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YOUR CAREER

Learn to recognize ‘gaslighting’ in the workplace

By Lynne Curry In the end, what saved “Ella” was a friend’s love of old movies. Worried about what she heard in their last call, her friend sent her a link to classic psychological thriller film “Gaslight” and texted, “I think this is what’s happening to you.” Ella had joined a large company headquartered in Chicago, with branch offices in Anchorage, Seattle, San Francisco. and other cities. Soon after she started, two employees quit. Ella learned they’d been vying for her job. No one told her that her immediate assistant had also sought the promotion and had said, “I deserve the job. I’ve been doing my supervisor’s work for more than a year.” Later, the branch manager told Ella, we told your assistant we didn’t think she was ready for… . . . read more.

YOUR CAREER

Speaking truth to power

By Lynne Curry What happens when you imagine marshaling your courage and telling the medical practice owner or someone else in a position of authority that he’s made the wrong judgment call? Do you fear retaliation or making a problem situation worse? If speaking the truth to power feels as risky as jumping out of an airplane without a parachute, you’re not alone. Courageously confronting authority can entail personal and professional danger. The problem, however, isn’t speaking the truth; it’s how you speak it. You can’t march in with verbal guns blazing, making aggressive “got ya” statements. Instead, you need to earn the right, avoid hit-and-run collisions, act as a partner, provide facts, and prepare to be challenged. Earn the right Who do we allow to tell us what we… . . . read more.

YOUR CAREER

Your work honeymoon is over: What now?

By Lynne Curry The job that was so exciting when you landed it now bores you. A year ago, you would have joined the throngs of employees exiting their employers in the Great Resignation. Now you hesitate. What if media accounts about the looming recession result in any shiny new job you accept evaporating within months if you’re laid off as “last hired, first let go”? Maybe you need to hunker down, and breathe new life back into a job that’s more secure, even if it has grown stale. Except—can you? Or will you have as much success as when you pour water on dehydrated food on a camping trip, and it still doesn’t taste fresh? If you’re caught in this bind, what’s happened to you is predictable and you… . . . read more.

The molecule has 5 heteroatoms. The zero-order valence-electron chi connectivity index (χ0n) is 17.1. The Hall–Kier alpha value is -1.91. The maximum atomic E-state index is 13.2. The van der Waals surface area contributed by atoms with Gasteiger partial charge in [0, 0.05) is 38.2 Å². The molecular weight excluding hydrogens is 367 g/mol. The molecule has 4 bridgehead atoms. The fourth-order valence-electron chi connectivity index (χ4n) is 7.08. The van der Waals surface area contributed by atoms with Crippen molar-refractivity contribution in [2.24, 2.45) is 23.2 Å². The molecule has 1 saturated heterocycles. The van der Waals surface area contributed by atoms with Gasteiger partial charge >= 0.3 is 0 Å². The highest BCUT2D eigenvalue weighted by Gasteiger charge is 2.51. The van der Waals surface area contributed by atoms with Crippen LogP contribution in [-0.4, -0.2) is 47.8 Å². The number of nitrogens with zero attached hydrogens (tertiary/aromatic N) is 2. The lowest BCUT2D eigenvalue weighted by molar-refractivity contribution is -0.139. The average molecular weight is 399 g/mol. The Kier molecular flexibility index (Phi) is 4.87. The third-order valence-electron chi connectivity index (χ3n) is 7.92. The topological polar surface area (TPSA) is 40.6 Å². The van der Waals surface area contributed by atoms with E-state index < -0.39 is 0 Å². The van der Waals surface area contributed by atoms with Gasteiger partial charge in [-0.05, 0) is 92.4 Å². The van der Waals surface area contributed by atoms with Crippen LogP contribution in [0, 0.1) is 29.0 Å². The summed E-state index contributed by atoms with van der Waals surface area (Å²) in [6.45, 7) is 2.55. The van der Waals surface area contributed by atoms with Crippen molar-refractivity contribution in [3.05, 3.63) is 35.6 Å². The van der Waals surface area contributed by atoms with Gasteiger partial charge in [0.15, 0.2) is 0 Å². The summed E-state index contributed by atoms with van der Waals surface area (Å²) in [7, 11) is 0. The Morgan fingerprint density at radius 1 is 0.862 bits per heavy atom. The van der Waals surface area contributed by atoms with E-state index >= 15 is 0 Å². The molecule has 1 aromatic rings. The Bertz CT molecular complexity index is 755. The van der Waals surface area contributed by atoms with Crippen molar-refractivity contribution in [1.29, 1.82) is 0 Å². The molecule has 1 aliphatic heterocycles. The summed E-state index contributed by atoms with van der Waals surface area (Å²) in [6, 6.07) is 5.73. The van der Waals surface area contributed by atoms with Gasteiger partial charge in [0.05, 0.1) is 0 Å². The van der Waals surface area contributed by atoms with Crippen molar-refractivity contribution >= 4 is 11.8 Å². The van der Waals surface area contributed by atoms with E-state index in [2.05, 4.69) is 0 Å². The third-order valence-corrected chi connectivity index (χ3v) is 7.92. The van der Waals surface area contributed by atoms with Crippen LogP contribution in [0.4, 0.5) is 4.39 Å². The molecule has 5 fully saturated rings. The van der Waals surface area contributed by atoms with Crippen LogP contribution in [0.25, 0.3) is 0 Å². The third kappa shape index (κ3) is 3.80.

PRODUCTIVITY

Forget multitasking! Here are 4 ways to improve your focus and get more done

It’s a typical day at work. You’re on the computer, entering data, while you’re talking on the phone. A staff member comes to your office door, stack of papers in hand, and you motion for her to come in and put the papers on your desk. You continue your phone conversation, momentarily removing your hands from the keyboard in order look through the papers. You’re a multitasking dynamo! But are you really an efficient and effective manager? In fact, researchers find that the interruptions caused by switching tasks have a negative effect on the retention of information. Multitasking is inefficient The problem has to do with the impact of distraction and how it affects memory. Older adults especially have difficulty reengaging quickly when tasks are interrupted. In other words, while… . . . read more.

PRODUCTIVITY

Voice technology can give you an extra set of hands

By Philips Dictation From robotics to augmented reality and beyond, the growing prominence of technology’s role in business has been fascinating. But there is also concern that some types of technology, such as AI, may threaten people’s jobs by performing functions or even “thinking” as humans do. However, the reality is that the development of AI-related technologies, especially speech-to-text, is designed to complement human work—not replace it. There are many ways the rising popularity and adoption of speech-to-text help enhance workflows and make the day easier and more enjoyable for employees in all kinds of roles. Utilizing advanced voice solutions also helps prepare employees for future technological evolution in the workplace, keeping them on the leading edge with desirable, transferrable skills. For support staff, this is a win-win, as evidenced by these key… . . . read more.

YOUR CAREER